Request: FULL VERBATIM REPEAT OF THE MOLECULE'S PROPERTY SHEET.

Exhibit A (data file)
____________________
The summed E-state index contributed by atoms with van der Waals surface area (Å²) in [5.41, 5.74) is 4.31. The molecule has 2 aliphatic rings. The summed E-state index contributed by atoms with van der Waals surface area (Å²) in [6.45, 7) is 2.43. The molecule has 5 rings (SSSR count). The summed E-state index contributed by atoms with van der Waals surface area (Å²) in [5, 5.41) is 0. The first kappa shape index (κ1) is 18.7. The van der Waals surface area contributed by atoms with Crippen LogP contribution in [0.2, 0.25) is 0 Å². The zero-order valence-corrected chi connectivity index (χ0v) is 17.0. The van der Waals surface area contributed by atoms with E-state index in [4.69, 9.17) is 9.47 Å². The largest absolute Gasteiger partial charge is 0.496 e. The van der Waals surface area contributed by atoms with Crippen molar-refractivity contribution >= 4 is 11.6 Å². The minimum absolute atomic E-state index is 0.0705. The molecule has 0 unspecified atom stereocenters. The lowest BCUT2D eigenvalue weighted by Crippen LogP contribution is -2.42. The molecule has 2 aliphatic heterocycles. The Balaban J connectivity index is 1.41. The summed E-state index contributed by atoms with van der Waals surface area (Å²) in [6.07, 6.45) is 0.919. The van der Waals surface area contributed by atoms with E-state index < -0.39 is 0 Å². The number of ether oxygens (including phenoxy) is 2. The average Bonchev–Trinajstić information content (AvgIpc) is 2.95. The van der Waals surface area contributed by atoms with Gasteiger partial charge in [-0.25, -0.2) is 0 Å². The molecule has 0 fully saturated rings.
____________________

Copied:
The summed E-state index contributed by atoms with van der Waals surface area (Å²) in [5.41, 5.74) is 4.31. The molecule has 2 aliphatic rings. The summed E-state index contributed by atoms with van der Waals surface area (Å²) in [6.45, 7) is 2.43. The molecule has 5 rings (SSSR count). The summed E-state index contributed by atoms with van der Waals surface area (Å²) in [5, 5.41) is 0. The first kappa shape index (κ1) is 18.7. The van der Waals surface area contributed by atoms with Crippen LogP contribution in [0.2, 0.25) is 0 Å². The zero-order valence-corrected chi connectivity index (χ0v) is 17.0. The van der Waals surface area contributed by atoms with E-state index in [4.69, 9.17) is 9.47 Å². The largest absolute Gasteiger partial charge is 0.496 e. The van der Waals surface area contributed by atoms with Crippen molar-refractivity contribution >= 4 is 11.6 Å². The minimum absolute atomic E-state index is 0.0705. The molecule has 0 unspecified atom stereocenters. The lowest BCUT2D eigenvalue weighted by Crippen LogP contribution is -2.42. The molecule has 2 aliphatic heterocycles. The Balaban J connectivity index is 1.41. The summed E-state index contributed by atoms with van der Waals surface area (Å²) in [6.07, 6.45) is 0.919. The van der Waals surface area contributed by atoms with E-state index < -0.39 is 0 Å². The number of ether oxygens (including phenoxy) is 2. The average Bonchev–Trinajstić information content (AvgIpc) is 2.95. The van der Waals surface area contributed by atoms with Gasteiger partial charge in [-0.25, -0.2) is 0 Å². The molecule has 0 fully saturated rings.